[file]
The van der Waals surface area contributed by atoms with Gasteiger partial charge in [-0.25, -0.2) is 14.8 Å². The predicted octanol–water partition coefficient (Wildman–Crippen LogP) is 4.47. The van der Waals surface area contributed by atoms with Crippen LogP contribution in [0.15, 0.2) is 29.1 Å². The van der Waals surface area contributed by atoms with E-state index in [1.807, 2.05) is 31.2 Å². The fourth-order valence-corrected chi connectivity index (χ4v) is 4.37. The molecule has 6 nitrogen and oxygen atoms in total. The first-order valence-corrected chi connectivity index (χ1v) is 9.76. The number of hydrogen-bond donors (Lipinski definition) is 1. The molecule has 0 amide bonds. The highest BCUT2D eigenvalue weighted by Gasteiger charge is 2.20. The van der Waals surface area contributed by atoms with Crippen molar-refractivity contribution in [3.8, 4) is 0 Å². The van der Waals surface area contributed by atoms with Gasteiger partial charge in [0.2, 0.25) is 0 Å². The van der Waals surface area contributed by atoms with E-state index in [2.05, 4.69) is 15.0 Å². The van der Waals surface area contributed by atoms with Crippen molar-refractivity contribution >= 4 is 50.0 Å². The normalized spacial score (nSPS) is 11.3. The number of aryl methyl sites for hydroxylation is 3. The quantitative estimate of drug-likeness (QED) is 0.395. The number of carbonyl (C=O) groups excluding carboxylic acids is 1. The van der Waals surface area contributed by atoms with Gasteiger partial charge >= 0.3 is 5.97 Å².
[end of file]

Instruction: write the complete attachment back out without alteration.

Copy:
The van der Waals surface area contributed by atoms with Gasteiger partial charge in [-0.25, -0.2) is 14.8 Å². The predicted octanol–water partition coefficient (Wildman–Crippen LogP) is 4.47. The van der Waals surface area contributed by atoms with Crippen LogP contribution in [0.15, 0.2) is 29.1 Å². The van der Waals surface area contributed by atoms with E-state index in [1.807, 2.05) is 31.2 Å². The fourth-order valence-corrected chi connectivity index (χ4v) is 4.37. The molecule has 6 nitrogen and oxygen atoms in total. The first-order valence-corrected chi connectivity index (χ1v) is 9.76. The number of hydrogen-bond donors (Lipinski definition) is 1. The molecule has 0 amide bonds. The highest BCUT2D eigenvalue weighted by Gasteiger charge is 2.20. The van der Waals surface area contributed by atoms with Crippen molar-refractivity contribution in [3.8, 4) is 0 Å². The van der Waals surface area contributed by atoms with Gasteiger partial charge in [0.2, 0.25) is 0 Å². The van der Waals surface area contributed by atoms with E-state index in [2.05, 4.69) is 15.0 Å². The van der Waals surface area contributed by atoms with Crippen molar-refractivity contribution >= 4 is 50.0 Å². The normalized spacial score (nSPS) is 11.3. The number of aryl methyl sites for hydroxylation is 3. The quantitative estimate of drug-likeness (QED) is 0.395. The number of carbonyl (C=O) groups excluding carboxylic acids is 1. The van der Waals surface area contributed by atoms with Gasteiger partial charge >= 0.3 is 5.97 Å².